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Java Development on MacOSX Pretty "Swell" to Me

Posted by eitan on November 15, 2004 at 10:36 AM PST

There have been a number of threads and discussions on Java development on macosx. I'd like to relate my personal experiences in case it's of interest to anyone.

Preliminaries

Allow me to begin by giving a quick outline on the nature of my programming work:

  • I work on a small workgroup business application with a backend database
  • The technologies and APIs I use include: J2SE, Swing, Hibernate, Java Web Start
  • I develop on macosx (both client and server code run on the same powerbook g4), and
  • deploy to a Linux server and primarily to Windows clients

Next, my primary development tool choices are:

  • IDE: Eclipse w/ revised key bindings
  • For builds, I use Ant
  • The Bash Shell
  • Postgresql DB
  • For source control, I recently switched to (and am very happy with) Subversion
  • For javadocs, I run my own dear tool 'ashkelon' on top of a local copy of Tomcat 5
  • And I still use vi..

I rarely find tools availability a limitation. That is, I don't feel that because I run a mac, that I'm somehow limited to using specific tools.

There has been one occasion where I had to switch to using a windows machine for a few days to do memory debugging work.

I had decided to work with a trial version of Quest's JProbe, which does not come in a macosx flavor. That's not to say there are no tools for memory debugging on the mac. But it does show that not all Java tools vendors out there have become macosx friendly (yet). For most APIs there's no OS issue. In terms IDEs, the number of choices is pretty good: Eclipse, IntelliJ, Netbeans, and XCode are all sensible alternatives. Lighter solutions such as vi, emacs, or subethaedit are there as well.

Some of you may not know that there exists a package for macosx called Fink, which makes a variety of Linux software distributions available to macosx. That includes X applications. With Fink I can run Gnome or KDE desktops and various Linux apps concurrently, alongside macosx. What I personally find nice is that I have the choice of building from source or of downloading prepackaged binaries.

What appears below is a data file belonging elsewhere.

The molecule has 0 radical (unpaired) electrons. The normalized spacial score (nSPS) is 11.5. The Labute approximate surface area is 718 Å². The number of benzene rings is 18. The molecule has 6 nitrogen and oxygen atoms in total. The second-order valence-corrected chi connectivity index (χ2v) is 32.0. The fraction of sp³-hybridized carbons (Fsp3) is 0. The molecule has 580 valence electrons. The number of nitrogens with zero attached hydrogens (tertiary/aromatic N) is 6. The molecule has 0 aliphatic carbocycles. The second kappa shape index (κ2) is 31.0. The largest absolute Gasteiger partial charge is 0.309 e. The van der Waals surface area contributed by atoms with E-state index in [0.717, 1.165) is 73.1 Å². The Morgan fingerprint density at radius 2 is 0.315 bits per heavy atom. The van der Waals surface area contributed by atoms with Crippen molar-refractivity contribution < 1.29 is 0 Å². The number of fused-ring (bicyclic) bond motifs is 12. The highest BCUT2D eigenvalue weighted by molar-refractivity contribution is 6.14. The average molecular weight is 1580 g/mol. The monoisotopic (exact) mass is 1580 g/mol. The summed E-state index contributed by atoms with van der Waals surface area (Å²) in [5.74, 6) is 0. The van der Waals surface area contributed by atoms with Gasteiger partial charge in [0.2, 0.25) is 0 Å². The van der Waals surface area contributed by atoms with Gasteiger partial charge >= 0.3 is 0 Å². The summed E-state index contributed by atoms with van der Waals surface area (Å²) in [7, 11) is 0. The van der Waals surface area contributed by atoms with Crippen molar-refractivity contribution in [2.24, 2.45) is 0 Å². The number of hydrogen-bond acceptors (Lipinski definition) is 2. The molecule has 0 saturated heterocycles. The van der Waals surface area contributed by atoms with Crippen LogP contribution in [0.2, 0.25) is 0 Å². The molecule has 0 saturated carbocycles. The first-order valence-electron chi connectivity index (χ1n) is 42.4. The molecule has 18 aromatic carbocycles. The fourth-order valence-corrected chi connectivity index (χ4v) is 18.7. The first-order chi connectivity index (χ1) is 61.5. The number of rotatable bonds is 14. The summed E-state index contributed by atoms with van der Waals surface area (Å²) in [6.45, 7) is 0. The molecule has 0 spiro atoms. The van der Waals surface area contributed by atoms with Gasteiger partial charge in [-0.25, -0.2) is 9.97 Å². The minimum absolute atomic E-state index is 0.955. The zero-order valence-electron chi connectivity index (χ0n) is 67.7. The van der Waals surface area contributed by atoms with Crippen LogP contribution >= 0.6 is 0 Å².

General Niceties

1. What i like about working on a mac in general is the philosophy that the software subservient to the human, and not the other way around. On some other OS, the first experience one has after booting up is being disrupted by a barrage of requests from various software applications needing the immediate attention of the end user:

  • Your license for x is about to expire in y days, what would you like to do?
  • Security updates available, should I donwload now?
  • Please register your blah
  • New virus definitions available
  • Program x is attempting to do y, should I let it?
  • ..

What's interesting is that these requests are important only to the various applications making the request, and not necessarily the other way around.

At the same time, a bunch of programs such as virus checkers and firewalls hum in the background or display progress dialogs. To me, that's not the way to start the day. A person needs to be able to focus on their work; they don't need distractions (see jef raskin for more on this).